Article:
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Implementing Karenia brevis Respiratory Risk Forecast System in the Gulf of Mexico

This project began in September 2020 and is projected to be completed in August 2024

This project will establish a network that incorporates state monitoring partners and citizen scientists to show that the HABscope-based forecast system can provide robust, timely and useful bloom locations and respiratory forecasts.

Why We Care
The nearly annual blooms of Karenia brevis in the Gulf of Mexico adversely impact human and animal health, and cause significant economic losses. K. brevis produces a suite of potent neurotoxins called brevetoxins. In the water, brevetoxins cause massive fish kills, mortalities of manatees, sea turtles, sea birds and dolphins, as well as pose a risk of neurotoxic shellfish poisoning. Brevetoxins also become aerosolized, which leads to substantial human health and economic impact. When healthy people inhale the toxins, they experience various upper respiratory effects: coughing, runny nose, watery eyes. However, when people with chronic lung disease, such as asthma or chronic obstructive pulmonary disease (COPD), have even a short exposure to these toxins, they may suffer for days with reduced respiratory function. Even worse, an emergency room visit may be required.

Several strategies have been developed by state and federal governments to inform potential beachgoers of possible conditions during red tide events. Both Florida and Texas provide weekly status reports of microscopic cell counts of weekly water samples (Texas Parks and Wildlife Department, Florida Fish and Wildlife Conservation Commission-Florida Wildlife Research Institute). Texas initiates sampling in response to reports of red tide conditions. Florida has long established a systematic monitoring program that draws on the entire range of sources— federal, state, county, academic, NGO, citizen, and other partners — to cumulatively collect water samples at dozens of beaches each week for analysis at FWC-FWRI. In 2004, NOAA’s Center for Operational Oceanographic Products and Services (CO-OPS) implemented an operational forecast system in Florida. These state and federal systems have limitations for beachgoers. The state samples are accurate and posted daily via interactive map, usually 1-2 days after the sampling.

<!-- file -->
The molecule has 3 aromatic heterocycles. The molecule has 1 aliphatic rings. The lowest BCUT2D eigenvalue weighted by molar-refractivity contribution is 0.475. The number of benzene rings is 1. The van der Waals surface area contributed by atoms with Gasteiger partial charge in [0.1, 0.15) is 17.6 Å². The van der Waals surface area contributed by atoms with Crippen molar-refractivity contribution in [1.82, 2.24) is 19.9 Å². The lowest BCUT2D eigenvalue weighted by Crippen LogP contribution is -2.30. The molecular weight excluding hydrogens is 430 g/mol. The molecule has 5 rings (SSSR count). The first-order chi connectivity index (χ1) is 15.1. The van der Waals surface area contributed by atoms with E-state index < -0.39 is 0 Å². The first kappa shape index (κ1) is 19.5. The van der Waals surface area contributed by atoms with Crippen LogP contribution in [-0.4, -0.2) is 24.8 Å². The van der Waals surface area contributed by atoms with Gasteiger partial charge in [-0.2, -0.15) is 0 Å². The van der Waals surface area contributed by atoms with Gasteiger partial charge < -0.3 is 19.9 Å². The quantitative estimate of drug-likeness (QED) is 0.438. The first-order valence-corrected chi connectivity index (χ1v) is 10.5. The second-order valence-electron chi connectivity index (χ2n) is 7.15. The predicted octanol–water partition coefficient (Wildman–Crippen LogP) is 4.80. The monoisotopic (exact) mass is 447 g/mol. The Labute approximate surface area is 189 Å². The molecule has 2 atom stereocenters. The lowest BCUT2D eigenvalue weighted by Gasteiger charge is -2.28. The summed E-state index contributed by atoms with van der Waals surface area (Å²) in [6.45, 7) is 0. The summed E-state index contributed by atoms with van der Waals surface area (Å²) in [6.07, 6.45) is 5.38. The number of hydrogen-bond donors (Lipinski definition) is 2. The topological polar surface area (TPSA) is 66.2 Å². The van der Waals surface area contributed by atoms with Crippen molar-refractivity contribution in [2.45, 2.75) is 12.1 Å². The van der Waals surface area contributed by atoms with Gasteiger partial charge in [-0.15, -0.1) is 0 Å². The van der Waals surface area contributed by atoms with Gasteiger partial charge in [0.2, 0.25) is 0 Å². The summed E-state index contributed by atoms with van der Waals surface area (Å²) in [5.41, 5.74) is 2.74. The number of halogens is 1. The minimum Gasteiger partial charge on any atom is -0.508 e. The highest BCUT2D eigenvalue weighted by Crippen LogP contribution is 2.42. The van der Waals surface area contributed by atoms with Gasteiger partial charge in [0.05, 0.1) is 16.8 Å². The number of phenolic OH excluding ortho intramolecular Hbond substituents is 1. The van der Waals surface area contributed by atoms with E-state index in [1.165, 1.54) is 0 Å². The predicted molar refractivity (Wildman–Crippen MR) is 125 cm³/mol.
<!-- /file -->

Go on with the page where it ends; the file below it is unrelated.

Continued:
In 2018, NOAA NCCOS and Florida partners demonstrated an experimental beach-level risk forecast, developed with NASA funding, to better inform beachgoers when red tide impacts are expected at individual beaches throughout the day. The red tide respiratory forecast was initially developed and tested in Pinellas County, then expanded to Lee County. Today, it includes more than 20 Gulf Coast beaches and is hosted by GCOOS at habforecast.gcoos.org.(The number of beaches participating on a daily basis varies, depending on red tide conditions)

The experimental respiratory forecasts depend on the cell counts and coarse resolution satellite data, and only describe the likelihood of risk for large areas (up to the entire county) over a few days. This coarse resolution results in 70-80% accuracy in reporting respiratory impact somewhere in the county, but only 20% accuracy at individual beaches each day.

What We Are Doing
The goal of this project is to substantially reduce the public impact of K. brevis blooms by providing a capability for daily monitoring and three-hour forecasting of these blooms at the level of individual beaches. This project extends current work done under a previously funded NASA project, which developed an inexpensive ($400) microscope system, called the HABscope, that allows volunteers to collect samples and take videos from individual beaches daily. These videos are uploaded and processed within minutes to estimate cell counts, then combined with high resolution wind speed and direction to predict respiratory risk at individual beaches at different times of day. Results from the NASA project demonstrated a routine and robust capability for monitoring respiratory risk on “Every Beach, Every Day”.

The major objectives of this project are to:

  1. Establish a viable operational and sustainable volunteer network in Florida and Texas,
  2. Refine the HABscope to assess accuracy and improve reliability,
  3. Coordinate with state and local governments to enhance their monitoring with the HABscope capability,
  4. Establish a robust automated forecast system capability hosted through the Gulf of Mexico Coastal Ocean Observing System (GCOOS) public data portal, and
  5. Assure distribution of publicly useful forecasts of health risk due to brevetoxins.

Once the respiratory forecast is fully operational, GCOOS will permanently operate the system as outlined in their current strategic plan.

Dr. Barbara Kirkpatrick of GCOOS at Texas A&M University leads this project. Other principal investigators include, Dr. Richard Stumpf (NOAA NCCOS), Dr. Katherine Hubbard (FL FWRI), Dr. Rance Hardison (NOAA NCCOS), Dr. Wayne Litaker (NOAA NCCOS), Tony Reisinger (Texas Sea Grant). The project is funded through the NCCOS Monitoring and Event Response for Harmful Algal Blooms (MERHAB) Program.


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